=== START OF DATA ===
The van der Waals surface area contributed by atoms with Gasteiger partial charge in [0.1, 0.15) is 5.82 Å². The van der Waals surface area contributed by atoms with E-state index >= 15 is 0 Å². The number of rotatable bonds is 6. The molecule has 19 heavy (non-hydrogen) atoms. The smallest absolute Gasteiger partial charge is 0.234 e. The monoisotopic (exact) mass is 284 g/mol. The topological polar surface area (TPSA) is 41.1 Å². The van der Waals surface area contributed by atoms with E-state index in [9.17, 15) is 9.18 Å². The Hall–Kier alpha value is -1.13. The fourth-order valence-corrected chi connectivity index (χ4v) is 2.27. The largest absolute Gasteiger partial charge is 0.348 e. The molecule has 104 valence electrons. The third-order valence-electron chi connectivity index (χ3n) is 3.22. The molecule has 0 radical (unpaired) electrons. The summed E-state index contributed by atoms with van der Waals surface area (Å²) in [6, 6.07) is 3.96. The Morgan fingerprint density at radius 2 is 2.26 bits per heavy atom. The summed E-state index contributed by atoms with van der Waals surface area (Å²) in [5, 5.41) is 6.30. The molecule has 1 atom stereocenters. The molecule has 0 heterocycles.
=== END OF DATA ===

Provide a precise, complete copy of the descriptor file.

The van der Waals surface area contributed by atoms with Gasteiger partial charge in [0.1, 0.15) is 5.82 Å². The van der Waals surface area contributed by atoms with E-state index >= 15 is 0 Å². The number of rotatable bonds is 6. The molecule has 19 heavy (non-hydrogen) atoms. The smallest absolute Gasteiger partial charge is 0.234 e. The monoisotopic (exact) mass is 284 g/mol. The topological polar surface area (TPSA) is 41.1 Å². The van der Waals surface area contributed by atoms with E-state index in [9.17, 15) is 9.18 Å². The Hall–Kier alpha value is -1.13. The fourth-order valence-corrected chi connectivity index (χ4v) is 2.27. The largest absolute Gasteiger partial charge is 0.348 e. The molecule has 104 valence electrons. The third-order valence-electron chi connectivity index (χ3n) is 3.22. The molecule has 0 radical (unpaired) electrons. The summed E-state index contributed by atoms with van der Waals surface area (Å²) in [6, 6.07) is 3.96. The Morgan fingerprint density at radius 2 is 2.26 bits per heavy atom. The summed E-state index contributed by atoms with van der Waals surface area (Å²) in [5, 5.41) is 6.30. The molecule has 1 atom stereocenters. The molecule has 0 heterocycles.